PDF’s, Scanning, and File Sizes

I’ve been playing around with PDF’s for the past few weeks and have noticed a very interesting thing: A PDF is *not* a PDF is *not* a PDF is *not* a PDF, ad nauseum, and it would seem, ad infinitum. At least, so it would seem. Part of me almost wonders if the only distinguishing feature of a PDF is the .pdf extension at the end of the file. In “researching” this post I have learned what I knew already; PDF boils down to being simply a container format.

Lately I have been scanning some annual reports from years past for an organization I belong to, and due to the ways xsane 0.997 that comes with Fedora 12 scans pages — which I will concede straight out of the gate I have only explored enough to get it to do what I want and to learn how it does things “its way” — the PDF file sizes are “fairly” large.

In order to find this out, I first found out about one of the quirks in xsane 0.997: Something about the settings with xsane doesn’t have it stop between pages for me to change pages; at least, I haven’t gotten around to finding where the settings in xsane are to have it pause between pages. This is important because my scanner doesn’t have an automatic page feeder. The first page of results of a google search indicate several comments about this problem, but not a solution. At first glance the second page of results is of no help.

So I end up scanning pages one at a time, and then use GhostScript to join them all up at the end to make a single PDF.

Without having added up file sizes, it was obvious that the total size of all the scanned pages at 75 dpi and in black and white was sufficiently larger than the single PDF with all the pages joined. This did not bother me since, again without having added things up, the difference didn’t seem *too* great, and I assumed that the savings were principally due to adminstrative redundancies being eliminated by having one “container” as opposed to having 25 to 30 “containers” for each individual page.

Then this week a curious thing occurred: I scanned a six page magazine article, and then separately, another two page magazine article, at 100 dpi and colour, and whaddya know, the combined PDF of each set is smaller than any of the original source files. Significantly so. In fact, the largest page from the first set of six pages is double the size of the final integrated PDF, and in the case of the second set of two pages, each of the original pages are triple the size of the combined PDF. I’m blown away.

Discussing this with someone who knows the insides of computers way more than I, I learn something: It would appear that xsane probably creates PDF’s using the TIFF format (for image quality) as opposed to what I imagine Ghostscript does when joining files, which would seem to be to do what it can to reduce filesizes, and as such in this case I imagine convert the TIFF’s inside the PDF’s into JPEG’s. A bit of googling indeed appears to associate tiffs and PDF’s when it comes to xsane; indeed a check on the “multipage” settings shows three output file formats — PDF, PostScript and TIFF. And looking in Preferences/Setup/Filetype under the TIFF Zip Compression Rate, it’s set at 6 out of 9.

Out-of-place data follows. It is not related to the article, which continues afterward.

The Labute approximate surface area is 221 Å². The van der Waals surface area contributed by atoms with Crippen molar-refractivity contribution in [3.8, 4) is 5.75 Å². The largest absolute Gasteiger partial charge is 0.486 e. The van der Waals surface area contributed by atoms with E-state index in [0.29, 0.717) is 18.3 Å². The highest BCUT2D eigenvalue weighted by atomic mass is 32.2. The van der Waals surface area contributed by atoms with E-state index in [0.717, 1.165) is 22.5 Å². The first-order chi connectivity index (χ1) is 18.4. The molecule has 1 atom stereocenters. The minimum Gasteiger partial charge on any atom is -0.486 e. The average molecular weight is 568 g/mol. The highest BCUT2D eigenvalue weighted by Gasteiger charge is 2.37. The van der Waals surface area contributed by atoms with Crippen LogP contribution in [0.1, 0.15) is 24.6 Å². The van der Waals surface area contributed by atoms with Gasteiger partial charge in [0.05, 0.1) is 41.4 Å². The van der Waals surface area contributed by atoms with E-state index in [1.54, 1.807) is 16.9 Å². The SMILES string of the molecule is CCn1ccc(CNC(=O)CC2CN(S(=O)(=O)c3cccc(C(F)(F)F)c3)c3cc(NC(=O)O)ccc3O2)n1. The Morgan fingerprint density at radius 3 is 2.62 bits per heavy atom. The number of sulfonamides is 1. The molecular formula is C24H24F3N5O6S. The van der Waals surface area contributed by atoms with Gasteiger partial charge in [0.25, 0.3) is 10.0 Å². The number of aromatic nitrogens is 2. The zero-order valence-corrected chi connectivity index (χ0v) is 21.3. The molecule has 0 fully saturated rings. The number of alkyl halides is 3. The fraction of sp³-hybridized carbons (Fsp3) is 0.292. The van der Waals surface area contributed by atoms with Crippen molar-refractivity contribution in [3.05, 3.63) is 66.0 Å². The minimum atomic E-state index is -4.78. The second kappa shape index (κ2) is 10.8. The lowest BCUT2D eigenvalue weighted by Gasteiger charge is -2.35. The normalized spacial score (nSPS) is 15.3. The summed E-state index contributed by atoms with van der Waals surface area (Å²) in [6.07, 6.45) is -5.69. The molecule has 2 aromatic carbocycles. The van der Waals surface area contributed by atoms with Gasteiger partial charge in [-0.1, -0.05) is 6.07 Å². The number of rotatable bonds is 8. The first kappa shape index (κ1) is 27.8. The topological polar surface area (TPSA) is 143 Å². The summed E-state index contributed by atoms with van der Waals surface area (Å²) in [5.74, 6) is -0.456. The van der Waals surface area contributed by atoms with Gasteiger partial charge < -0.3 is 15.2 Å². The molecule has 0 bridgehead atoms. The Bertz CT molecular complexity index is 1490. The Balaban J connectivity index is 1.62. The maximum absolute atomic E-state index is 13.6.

So I google PDF sizing, and one result led me to an explanation of the difference between using “Save” and “Save As …” options when editing a PDF: “Save” will typically append metadata on top of metadata (including *not* replacing the expired metadata in the “same” fields!); “Save As”, well, that’s what you really want to do to avoid a bloated file since all that should be will be replaced.

Another result begins describing (what is no doubt but a taste of) the various possible settings in a PDF file, and how using a given PDF editing application, you can go through a PDF, remove some setings, correct others, etc., and reduce the size of PDF’s by essentially eliminating redundant or situationally irrelevant — such as fields with null values — information whose presence would have the effect of bloating the file unecessarily.

I’ve known for a few years that PDF’s are a funny beast by nature when it comes to size: For me the best example by far used to be the use of “non-standard fonts” in the source file, oh say any open-source font that isn’t in the standard list of “don’t bother embedding the font since we all know that nine out of ten computers on the planet has it”. In and of itself this isn’t a problem; why not allow for file size savings when it is a reasonable presumption that many text PDF’s are based on a known set of fonts, and most people have said known set of fonts installed already on their system. However, when one uses a non-standard font or uses one of the tenth computers, when one constantly creates four to 6 page PDF text documents ten times the size of source documents, frustration sets in; having wondered if designating a font substitution along the lines of “use a Roman font such as Times New Roman” when such a font is used — such as in my case, Liberation Serif or occasionally Nimbus Roman No9 L — I asked my “person in the know”. Apparently, Fedora 12’s default GhostScript install, whose settings I have not modified, seems to do just that.

I guess what really gets me about this is how complicated the PDF standard must be, and how wildly variable the implementations are — at least, given that Adobe licences PDF creation for free provided that the implementations respect the complete standard — or more to the point, how wildly variable the assumptions and settings are in all sorts of software when creating a PDF. I bet that were I to take the same source and change one thing such as equipment or software that the results would be wildly different.

So, concurrent to the above scanning project, I happened to experiment with a portable scanner — a fun challenge in and of itself to make it work, but it did without “too much fuss”. And I found out something interesting, which I knew had nothing to do with PDF’s but (I presume) rather with scanners, drivers, and xsane. I tried scanning some pages of one of the said annual reports with the portable scanner on an identical Fedora 12 setup using xsane, and the PDF’s that were produced were far greater in size than those scanned with my desktop flatbed scanner. My flatbed scanner would scan the text and the page immediately surrounding the text, but correctly identified the “blank” part of the page as being blank, and did not scan in those areas, thereby significantly reducing the image scanned size. The other scanner, a portable model, did no such thing and created images from the whole page, blank spaces rendered, in this case, to a dull grey and all, thereby creating significantly larger PDF files than the scans of the same pages created on my flatbed scanner. However, as I mentioned, I assume that this is a function of the individual scanners and their drivers, and possibly how xsane interacts with them, and in my mind is not a function per se of how xsane creates PDF files.